Guest Commentary: A Case for the DIA Arts Millage

'The case for the DIA millage is compelling . . . for future growth in the arts and the economy. That is pretty good return for about $15 per year.'

This viewpoint essay by Birmingham area photographer , who's also a certified planner and design consultant, is reposted with permission from his blog at cityphotosandbooks.com. Guest commentaries can be submitted to laura.houser@patch.com. 

Voters in Macomb, Oakland, and Wayne Counties will be asked Aug. 7 to approve 0.2 mils for 10 years, which is approximately $15 per year for every $150,000 of a home’s fair market value. This money will go to provide one of many sources of funding needed to support a world-class art museum: the Detroit Institute of Arts.

As the vote nears for the Arts Millage in southeast Michigan, I feel compelled to share some of my thoughts.

The Detroit Institute of Arts is an irreplaceable resource that brings incredible works of art, film, music, and so much more to our collective Detroit community. I personally choose to pay for a membership so I can enjoy these treasures many times throughout the year. My experiences at the DIA have been positive, exhilarating, educational, fun, and memorable.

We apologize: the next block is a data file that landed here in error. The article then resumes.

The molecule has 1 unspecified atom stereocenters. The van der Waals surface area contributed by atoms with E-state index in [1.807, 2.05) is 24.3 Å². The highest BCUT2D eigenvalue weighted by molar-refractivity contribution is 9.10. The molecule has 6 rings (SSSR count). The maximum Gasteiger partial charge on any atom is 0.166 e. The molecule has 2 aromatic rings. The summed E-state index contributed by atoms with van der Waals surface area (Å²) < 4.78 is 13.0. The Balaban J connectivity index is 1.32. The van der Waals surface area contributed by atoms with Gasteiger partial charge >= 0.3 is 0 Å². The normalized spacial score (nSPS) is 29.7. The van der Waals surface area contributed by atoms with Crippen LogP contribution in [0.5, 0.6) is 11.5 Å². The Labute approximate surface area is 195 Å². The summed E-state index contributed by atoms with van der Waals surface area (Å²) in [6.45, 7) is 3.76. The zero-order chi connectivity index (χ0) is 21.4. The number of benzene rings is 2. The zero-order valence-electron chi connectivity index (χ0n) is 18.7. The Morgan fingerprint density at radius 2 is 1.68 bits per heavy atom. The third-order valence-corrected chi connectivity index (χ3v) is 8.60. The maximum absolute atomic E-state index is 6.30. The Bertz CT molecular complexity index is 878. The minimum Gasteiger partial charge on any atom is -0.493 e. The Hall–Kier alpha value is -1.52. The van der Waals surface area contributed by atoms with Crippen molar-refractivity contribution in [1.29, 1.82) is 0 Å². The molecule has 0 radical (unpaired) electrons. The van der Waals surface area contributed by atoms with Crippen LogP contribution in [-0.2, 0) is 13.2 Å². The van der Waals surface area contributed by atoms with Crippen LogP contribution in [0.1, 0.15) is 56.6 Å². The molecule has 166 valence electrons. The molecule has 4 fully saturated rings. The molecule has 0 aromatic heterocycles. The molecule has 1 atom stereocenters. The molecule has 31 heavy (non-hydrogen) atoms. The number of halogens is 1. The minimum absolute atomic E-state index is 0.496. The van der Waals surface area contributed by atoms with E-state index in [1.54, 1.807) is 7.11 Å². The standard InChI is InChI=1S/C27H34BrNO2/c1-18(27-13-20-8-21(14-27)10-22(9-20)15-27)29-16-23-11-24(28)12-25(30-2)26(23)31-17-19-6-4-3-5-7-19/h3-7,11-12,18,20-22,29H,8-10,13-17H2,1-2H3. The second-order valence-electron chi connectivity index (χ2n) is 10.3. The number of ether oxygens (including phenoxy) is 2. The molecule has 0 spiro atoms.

Residents living in counties that approve the millage will receive free unlimited general admission, including students taking field trips to the museum, and there will be enhanced programs for students and seniors and bus subsidies for visits by seniors and students.

Making this resource available to residents of Wayne, Oakland, and Macomb Counties for no admission fee will broaden the ability of the DIA to reach out and enrich the lives of the people living here. Additionally, it will put the DIA on sound financial footing, helping to offset the losses in other funding sources that have occurred over many years.

I also see the DIA as a resource that can help lead the Detroit region out of a recession.

Detroit is already attracting young people, and it has particularly seen a surge of young adults under 35 years old with technology-based backgrounds. The writings of economic development adviser Richard Florida and others have documented how young people are seeking "place" over the highest-paying job. A world-class art museum and the other cultural resources in Detroit will help to fuel the growth in young professionals living in the City.